Cardinal Wuerl's Resignation a Case of Lost Credibility
National Catholic Register, 12 October 2018
His resignation Oct. 12 was due more than anything else to the fact that his priests didn’t believe he was telling the truth about Archbishop Theodore McCarrick.
In the normal course of events, the resignation of a bishop nearly three years after his 75th birthday would be unremarkable. But these are not normal times, and Cardinal Donald Wuerl’s fall is most remarkable.
The two low points of the summer of shame for the Church in the United States — the Pennsylvania grand jury report and the revelations about former Cardinal Theodore McCarrick — both put Cardinal Wuerl on the hot seat. His time as bishop of Pittsburgh was subject to examination in the grand jury report, and what he knew about his predecessor in Washington, Cardinal McCarrick, led to many uncomfortable questions.
But it would have been possible to imagine Cardinal Wuerl surviving either, or both. It was that he lost the confidence of his priests that led to today’s resignation.
When Cardinal Wuerl traveled to Rome to meet with Pope Francis in August about this future, the Holy Father told him to return home and consult with his priests. The cardinal did so in early September and soon after announced that he would be asking Pope Francis to accept his resignation, which he submitted in accord with canon law on his 75th birthday in 2015. It had been expected that Cardinal Wuerl would continue in office until his 80th birthday in 2020.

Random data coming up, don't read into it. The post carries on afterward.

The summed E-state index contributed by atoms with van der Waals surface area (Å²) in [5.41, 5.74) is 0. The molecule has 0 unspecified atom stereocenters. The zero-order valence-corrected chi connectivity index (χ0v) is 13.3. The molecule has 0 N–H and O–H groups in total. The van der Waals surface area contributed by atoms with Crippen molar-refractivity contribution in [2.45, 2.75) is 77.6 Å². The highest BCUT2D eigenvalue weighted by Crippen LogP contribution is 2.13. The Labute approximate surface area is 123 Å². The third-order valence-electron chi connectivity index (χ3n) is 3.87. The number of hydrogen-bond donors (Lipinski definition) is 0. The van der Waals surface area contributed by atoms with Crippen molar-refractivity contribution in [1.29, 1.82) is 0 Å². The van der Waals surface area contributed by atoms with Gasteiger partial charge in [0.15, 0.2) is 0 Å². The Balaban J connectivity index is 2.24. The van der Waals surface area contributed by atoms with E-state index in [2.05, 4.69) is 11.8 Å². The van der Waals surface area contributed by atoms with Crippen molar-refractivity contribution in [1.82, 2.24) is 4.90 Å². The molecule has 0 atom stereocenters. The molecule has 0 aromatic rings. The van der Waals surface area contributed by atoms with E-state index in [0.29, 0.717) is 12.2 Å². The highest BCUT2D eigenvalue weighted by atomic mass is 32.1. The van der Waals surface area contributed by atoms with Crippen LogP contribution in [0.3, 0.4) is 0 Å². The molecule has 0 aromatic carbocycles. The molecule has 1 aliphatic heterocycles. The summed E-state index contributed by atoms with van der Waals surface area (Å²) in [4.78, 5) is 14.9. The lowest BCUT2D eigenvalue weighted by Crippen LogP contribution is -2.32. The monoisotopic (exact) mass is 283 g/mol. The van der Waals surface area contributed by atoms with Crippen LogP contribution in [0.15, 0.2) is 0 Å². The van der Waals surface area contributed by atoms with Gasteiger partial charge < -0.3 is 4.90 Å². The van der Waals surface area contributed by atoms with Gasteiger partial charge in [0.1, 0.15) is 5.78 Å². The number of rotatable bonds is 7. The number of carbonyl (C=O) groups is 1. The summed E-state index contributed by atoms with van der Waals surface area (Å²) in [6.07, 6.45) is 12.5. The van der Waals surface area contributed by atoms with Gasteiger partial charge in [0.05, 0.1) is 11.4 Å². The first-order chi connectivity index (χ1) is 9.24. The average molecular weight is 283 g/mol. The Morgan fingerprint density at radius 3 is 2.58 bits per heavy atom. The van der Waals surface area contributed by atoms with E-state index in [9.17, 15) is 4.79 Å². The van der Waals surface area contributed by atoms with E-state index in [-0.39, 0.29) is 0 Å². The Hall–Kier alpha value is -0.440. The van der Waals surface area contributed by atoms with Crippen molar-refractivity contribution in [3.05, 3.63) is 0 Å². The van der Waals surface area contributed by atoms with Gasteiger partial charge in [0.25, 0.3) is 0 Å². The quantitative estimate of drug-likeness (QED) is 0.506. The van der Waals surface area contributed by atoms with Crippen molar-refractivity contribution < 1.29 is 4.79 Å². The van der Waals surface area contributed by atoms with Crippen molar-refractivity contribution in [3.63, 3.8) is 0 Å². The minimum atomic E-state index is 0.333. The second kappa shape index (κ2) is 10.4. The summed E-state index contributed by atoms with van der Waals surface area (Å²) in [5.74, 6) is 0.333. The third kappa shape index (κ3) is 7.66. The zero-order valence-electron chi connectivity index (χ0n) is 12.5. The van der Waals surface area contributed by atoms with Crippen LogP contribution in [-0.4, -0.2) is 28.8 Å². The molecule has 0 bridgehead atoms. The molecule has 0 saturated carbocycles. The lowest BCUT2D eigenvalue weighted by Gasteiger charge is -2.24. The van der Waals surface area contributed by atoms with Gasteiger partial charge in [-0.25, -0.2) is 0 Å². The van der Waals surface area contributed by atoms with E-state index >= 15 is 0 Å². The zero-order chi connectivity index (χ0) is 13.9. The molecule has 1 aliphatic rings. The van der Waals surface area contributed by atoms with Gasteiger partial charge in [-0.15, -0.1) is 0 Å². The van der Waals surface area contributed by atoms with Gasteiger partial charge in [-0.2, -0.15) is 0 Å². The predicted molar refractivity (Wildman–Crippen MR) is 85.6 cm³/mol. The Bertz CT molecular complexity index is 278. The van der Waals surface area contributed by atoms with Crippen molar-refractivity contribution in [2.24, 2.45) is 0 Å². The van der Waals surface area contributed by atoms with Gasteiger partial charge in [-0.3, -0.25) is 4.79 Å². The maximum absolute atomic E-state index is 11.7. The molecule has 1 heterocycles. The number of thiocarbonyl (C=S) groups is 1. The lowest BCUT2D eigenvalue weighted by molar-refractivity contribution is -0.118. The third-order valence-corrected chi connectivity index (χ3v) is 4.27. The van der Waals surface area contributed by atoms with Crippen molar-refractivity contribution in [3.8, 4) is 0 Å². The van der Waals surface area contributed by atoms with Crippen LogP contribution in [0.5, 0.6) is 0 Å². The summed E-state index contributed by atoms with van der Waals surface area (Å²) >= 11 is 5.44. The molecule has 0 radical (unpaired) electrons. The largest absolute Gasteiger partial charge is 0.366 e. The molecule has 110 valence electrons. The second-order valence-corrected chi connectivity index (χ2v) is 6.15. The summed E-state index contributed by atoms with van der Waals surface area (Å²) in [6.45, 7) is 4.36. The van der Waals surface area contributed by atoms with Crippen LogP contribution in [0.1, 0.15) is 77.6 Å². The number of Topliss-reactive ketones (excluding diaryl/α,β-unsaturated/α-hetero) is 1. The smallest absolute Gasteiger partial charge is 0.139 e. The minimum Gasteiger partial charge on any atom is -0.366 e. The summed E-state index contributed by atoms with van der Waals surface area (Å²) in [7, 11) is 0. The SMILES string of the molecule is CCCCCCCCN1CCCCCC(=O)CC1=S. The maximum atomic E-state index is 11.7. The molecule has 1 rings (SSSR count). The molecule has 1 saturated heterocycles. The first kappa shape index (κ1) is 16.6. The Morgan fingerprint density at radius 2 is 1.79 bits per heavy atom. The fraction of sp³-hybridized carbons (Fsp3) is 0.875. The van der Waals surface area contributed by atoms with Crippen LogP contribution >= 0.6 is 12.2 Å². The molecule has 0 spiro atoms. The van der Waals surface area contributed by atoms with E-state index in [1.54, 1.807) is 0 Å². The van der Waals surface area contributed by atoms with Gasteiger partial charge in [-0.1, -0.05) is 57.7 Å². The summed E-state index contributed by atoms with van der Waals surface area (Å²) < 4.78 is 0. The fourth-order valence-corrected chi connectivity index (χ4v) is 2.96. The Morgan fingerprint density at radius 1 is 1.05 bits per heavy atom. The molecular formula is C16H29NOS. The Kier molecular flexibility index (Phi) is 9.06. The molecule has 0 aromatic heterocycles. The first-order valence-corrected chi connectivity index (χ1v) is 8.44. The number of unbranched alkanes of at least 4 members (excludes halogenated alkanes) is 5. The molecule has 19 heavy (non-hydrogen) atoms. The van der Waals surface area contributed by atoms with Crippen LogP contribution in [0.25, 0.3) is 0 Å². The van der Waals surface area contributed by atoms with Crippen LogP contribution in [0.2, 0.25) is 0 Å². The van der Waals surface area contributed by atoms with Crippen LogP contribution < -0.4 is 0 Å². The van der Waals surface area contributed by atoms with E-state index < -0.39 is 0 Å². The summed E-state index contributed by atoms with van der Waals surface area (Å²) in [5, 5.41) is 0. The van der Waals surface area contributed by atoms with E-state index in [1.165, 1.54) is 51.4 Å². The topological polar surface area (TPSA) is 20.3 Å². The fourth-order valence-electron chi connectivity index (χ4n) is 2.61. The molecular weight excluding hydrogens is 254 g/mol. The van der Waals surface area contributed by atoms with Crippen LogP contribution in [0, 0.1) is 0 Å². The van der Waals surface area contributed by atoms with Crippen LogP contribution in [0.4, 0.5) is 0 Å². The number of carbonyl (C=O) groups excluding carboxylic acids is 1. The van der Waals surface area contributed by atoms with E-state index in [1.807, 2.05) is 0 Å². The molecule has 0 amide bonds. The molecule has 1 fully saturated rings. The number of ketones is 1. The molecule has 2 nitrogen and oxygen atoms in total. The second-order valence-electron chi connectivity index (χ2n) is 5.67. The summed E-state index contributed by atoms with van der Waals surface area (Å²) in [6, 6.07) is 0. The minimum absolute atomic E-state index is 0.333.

And why did his priests lose confidence in him?
It was not his record in Pittsburgh, where he served as bishop from 1988-2006. While the general reaction to the grand jury report was fierce toward Cardinal Wuerl — his name was removed from a school named after him in Pittsburgh — the priests of both Pittsburgh and Washington would have had a more nuanced view.
There were cases, early in his time in Pittsburgh, that were not handled as they would have been after the Dallas Charter of 2002. But as bishop, Cardinal Wuerl was ahead of his time on the sexual abuse issue, and by the early 1990s he already had in place measures that other bishops would take another decade to implement.
Indeed, in his Oct. 12 letter accepting Wuerl’s resignation, Pope Francis goes out of his way to praise Cardinal Wuerl’s handling of abuse cases — a brave statement given that it will be poorly received in the aftermath of the grand jury report.
“You have sufficient elements to ‘justify’ your actions and distinguish between what it means to cover up crimes or not to deal with problems, and to commit some mistakes,” Pope Francis wrote. “However, your nobility has led you not to choose this way of defense. Of this, I am proud and thank you.”
That is not entirely true. When the grand jury report was released, Cardinal Wuerl launched a special website precisely to defend his record in Pittsburgh. That was so grave a miscalculation of the public mood that Cardinal Wuerl took it down within a day.
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